Background: Adolescent substance use is a dynamic public health problem.
Adolescence is a unique developmental period involving overlapping biological,
psychological, and social factors which increase the rates of initiation of substance use. The
developing adolescent brain is particularly susceptible to the effects of substances and most
adults with substance use disorders began to have symptoms and problems in their
adolescent years. Yet, for various reasons, most adolescents who use, misuse, abuse, or are
addicted to substances do not perceive the need for treatment.
Objective: Drug and alcohol use among adolescents is a common presentation in hospital
Emergency Departments (EDs) and presents in different forms including in association with
intoxication, withdrawal states, or trauma associated with drug-related events. For many
adolescents with substance use, the Emergency Department (ED) is the first point of contact
with medical personnel and thus also serves as a potential entry point into treatment.
Methods: This article reviews the common ways drug and alcohol problems present in the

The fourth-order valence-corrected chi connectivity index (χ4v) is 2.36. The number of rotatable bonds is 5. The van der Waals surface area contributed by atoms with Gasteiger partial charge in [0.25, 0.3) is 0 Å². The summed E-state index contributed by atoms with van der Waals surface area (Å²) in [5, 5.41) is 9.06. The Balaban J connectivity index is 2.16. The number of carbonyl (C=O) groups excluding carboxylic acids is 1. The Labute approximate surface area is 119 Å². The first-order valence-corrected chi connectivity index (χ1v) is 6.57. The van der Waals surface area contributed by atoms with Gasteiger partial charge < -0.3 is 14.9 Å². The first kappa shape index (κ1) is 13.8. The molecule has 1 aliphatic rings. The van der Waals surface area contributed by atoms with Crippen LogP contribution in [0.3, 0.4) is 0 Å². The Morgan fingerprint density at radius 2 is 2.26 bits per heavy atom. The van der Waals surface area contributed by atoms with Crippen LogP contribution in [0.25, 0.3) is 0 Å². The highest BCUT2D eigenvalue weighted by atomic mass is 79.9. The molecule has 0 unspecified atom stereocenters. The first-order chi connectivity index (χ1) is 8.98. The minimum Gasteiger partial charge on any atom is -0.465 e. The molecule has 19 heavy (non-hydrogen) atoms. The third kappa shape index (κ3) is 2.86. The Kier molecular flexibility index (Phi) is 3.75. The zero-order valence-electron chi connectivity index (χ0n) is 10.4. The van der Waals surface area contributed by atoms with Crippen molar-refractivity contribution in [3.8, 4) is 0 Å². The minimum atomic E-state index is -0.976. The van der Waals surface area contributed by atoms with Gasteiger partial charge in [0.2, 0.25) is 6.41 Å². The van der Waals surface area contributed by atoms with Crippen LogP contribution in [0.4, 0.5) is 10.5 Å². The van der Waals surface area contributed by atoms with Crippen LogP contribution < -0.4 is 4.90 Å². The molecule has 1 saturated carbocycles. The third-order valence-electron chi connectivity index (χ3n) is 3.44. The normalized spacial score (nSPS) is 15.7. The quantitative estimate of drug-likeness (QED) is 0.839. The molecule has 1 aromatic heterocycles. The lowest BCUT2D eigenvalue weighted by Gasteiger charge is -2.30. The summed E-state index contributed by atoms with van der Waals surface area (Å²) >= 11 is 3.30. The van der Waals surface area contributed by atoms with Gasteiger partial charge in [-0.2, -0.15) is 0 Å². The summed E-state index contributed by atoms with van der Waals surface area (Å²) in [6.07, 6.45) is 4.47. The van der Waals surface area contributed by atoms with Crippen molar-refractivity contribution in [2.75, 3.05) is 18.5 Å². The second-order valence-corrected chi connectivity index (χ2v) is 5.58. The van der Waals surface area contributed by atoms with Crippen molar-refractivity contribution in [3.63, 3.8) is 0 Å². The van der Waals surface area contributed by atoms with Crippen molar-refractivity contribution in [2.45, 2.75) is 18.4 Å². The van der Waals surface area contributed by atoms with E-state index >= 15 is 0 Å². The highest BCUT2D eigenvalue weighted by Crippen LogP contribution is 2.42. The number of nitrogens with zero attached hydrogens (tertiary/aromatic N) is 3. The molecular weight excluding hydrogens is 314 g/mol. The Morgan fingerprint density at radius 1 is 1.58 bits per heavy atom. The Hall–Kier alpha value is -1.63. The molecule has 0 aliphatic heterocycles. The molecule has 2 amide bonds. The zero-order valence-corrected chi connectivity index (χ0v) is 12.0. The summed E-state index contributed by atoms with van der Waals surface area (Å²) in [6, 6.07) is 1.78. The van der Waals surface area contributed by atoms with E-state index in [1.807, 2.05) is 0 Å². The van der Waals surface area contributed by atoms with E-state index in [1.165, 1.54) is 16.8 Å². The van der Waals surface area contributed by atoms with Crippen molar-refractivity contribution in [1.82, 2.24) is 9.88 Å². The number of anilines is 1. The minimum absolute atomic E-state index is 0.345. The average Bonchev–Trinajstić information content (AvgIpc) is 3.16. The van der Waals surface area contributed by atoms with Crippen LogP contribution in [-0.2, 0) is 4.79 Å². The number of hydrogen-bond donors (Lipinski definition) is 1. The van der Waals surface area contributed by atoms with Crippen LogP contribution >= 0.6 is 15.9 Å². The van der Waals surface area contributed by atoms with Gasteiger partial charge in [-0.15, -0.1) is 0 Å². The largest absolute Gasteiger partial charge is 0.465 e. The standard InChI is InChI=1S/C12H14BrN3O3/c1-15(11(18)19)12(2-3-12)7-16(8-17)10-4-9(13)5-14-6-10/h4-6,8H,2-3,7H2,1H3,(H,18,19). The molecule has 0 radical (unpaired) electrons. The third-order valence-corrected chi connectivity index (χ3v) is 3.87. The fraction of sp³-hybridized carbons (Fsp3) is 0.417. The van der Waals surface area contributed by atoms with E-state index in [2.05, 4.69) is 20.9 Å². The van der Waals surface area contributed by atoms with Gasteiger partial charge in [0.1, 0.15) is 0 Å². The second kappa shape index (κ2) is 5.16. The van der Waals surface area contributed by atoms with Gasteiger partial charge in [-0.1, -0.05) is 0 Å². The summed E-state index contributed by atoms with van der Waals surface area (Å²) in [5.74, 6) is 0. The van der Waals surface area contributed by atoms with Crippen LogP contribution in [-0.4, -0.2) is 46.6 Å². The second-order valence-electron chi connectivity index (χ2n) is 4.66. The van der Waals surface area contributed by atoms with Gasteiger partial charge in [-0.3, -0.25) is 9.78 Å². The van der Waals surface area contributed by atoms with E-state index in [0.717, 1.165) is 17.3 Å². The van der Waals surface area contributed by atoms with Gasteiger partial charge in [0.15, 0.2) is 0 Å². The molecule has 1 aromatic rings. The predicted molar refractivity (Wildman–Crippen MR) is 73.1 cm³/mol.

ED, clinical assessment of the patient and family, screening, laboratory testing, brief
interventions in the ED, and referral to treatment beyond the ED.
Conclusion: Guidelines on how to manage the shifting terrain of adolescent substance use
presenting in EDs across the nation continue to evolve. We highlight that considerable
further research is needed to inform effective ED protocols to address this important
individual and public health safety concern. Systems of care models which include
collaborative teams of diverse stake holders are needed to effectively manage adolescents
with substance use disorders.